He repeatedly challenged the premises of questions, claiming he had been misunderstood, misrepresented or taken out of context — and then amplified the original charge.
The very first question asked him to explain his comment about how 9/11 was America’s “chickens coming home to roost.” Wright said that if the person had not heard then whole sermon the line came from then that nullified the question. He added: “You cannot do terrorism on other people and expect it to never come back on you.”
Asked about his connection to Louis Farrakhan, he offered that he and “Louis” didn’t agree on everything but said the media was harping on a comment Farrakhan made 20 years ago — about how Zionism was a gutter religion. Wright also called him “one of the most important voices of the 20th and 21st century.”
Probed on his apparent claim that the government created the HIV/AIDS virus and spread it to the black community, he replied: “I believe our government is capable of anything.”
He even made a direct threat to his most famous congregant. “I said to Barack Obama last year that, if you get elected, then November 5 I am coming after you because you will be representing a government whose policies grind under people,” Wright said.
WRIGHT’S Q&A SESSION did leave some of the people upset — with the questions.
“I thought some of the questions were kind of unfair and intended to keep the controversy going not so much to understand Rev. Wright as a pastor,” said one participant, a former congregant of Wright’s now living in Richmond. Wright was “just doing his best to answer the questions in the manner with which they came.”
Howard University’s Straker said Wright took the questions a little personally but that he had reason to be frustrated. Wright was being “condemned and maligned” for remarks when people “haven’t heard the entire context.”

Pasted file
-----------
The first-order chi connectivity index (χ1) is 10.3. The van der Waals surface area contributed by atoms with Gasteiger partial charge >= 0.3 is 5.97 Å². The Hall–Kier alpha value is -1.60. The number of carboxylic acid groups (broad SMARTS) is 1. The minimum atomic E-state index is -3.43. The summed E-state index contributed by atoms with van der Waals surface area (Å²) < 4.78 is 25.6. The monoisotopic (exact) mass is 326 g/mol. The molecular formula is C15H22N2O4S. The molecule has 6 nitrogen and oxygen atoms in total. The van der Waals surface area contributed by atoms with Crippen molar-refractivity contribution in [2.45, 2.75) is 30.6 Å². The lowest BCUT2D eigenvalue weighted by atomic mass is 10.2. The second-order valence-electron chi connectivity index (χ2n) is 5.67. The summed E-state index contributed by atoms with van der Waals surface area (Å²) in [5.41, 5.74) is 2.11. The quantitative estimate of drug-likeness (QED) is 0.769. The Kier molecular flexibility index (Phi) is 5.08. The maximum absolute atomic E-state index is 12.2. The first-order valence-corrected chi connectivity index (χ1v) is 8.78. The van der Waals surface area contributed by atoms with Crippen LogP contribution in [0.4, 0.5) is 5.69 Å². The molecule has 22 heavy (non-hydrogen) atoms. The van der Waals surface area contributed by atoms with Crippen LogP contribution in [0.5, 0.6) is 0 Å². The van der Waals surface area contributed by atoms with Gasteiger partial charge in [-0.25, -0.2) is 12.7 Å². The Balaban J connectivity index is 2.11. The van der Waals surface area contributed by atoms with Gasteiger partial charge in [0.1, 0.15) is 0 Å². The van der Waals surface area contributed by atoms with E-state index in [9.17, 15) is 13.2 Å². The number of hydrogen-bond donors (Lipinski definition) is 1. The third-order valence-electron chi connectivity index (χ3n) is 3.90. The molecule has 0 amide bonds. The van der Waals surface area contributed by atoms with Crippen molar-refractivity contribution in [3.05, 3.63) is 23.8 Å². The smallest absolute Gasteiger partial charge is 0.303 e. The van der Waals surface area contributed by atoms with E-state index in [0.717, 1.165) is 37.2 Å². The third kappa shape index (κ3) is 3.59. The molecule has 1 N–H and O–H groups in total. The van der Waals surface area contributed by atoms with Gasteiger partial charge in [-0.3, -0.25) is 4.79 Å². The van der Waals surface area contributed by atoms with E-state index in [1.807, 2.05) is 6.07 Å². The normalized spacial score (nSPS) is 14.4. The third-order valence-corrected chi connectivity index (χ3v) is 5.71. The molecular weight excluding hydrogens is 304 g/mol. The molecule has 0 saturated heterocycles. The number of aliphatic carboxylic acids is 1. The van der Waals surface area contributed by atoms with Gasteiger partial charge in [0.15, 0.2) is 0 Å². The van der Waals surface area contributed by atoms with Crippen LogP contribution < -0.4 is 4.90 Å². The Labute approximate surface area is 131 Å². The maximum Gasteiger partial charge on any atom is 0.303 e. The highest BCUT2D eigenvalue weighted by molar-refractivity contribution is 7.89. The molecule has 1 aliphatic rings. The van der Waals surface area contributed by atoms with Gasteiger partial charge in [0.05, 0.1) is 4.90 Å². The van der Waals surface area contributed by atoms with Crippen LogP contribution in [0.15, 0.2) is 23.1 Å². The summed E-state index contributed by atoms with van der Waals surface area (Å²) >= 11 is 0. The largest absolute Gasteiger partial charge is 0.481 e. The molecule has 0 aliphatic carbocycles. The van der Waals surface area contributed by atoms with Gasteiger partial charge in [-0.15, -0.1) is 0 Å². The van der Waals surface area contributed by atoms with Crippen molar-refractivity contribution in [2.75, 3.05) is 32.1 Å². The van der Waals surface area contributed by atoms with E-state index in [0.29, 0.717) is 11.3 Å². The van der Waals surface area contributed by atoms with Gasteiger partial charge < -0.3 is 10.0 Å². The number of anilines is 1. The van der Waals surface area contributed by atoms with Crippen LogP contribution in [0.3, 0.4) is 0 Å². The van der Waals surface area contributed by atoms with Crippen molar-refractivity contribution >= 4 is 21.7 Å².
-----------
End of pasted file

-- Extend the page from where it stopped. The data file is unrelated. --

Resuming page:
“Yes, Wright has condemned white racism but he has never condemned white people. In fact, in comparison to others in that rhetorical tradition, his work has been rather mild and his call for reconciliation is a distinctive addition.” Stacker explained.
Nobody seemed to worry much about whether Wright’s speech would hurt a certain someone’s chances of getting elected. “I don’t think he is out to hurt Senator Obama. I think everyone knows that. I think he is out to help him as much as he can but he is also out to protect that church tradition with everything that is within him because he is accountable to God,” Cosby said.
Asked to explain why he was speaking out now, Wright paraphrased from the book of proverbs: “It is better to be quiet and be thought a fool than to open your mouth and remove all doubt.”
He didn’t mean himself, though. Rather he meant that the media had opened its collective mouth and removed the doubt. As for Wright, he was just setting the record straight. “How long can you let somebody talk about your faith tradition before you speak up and say something?” he asked.
Funny how these proverbs work.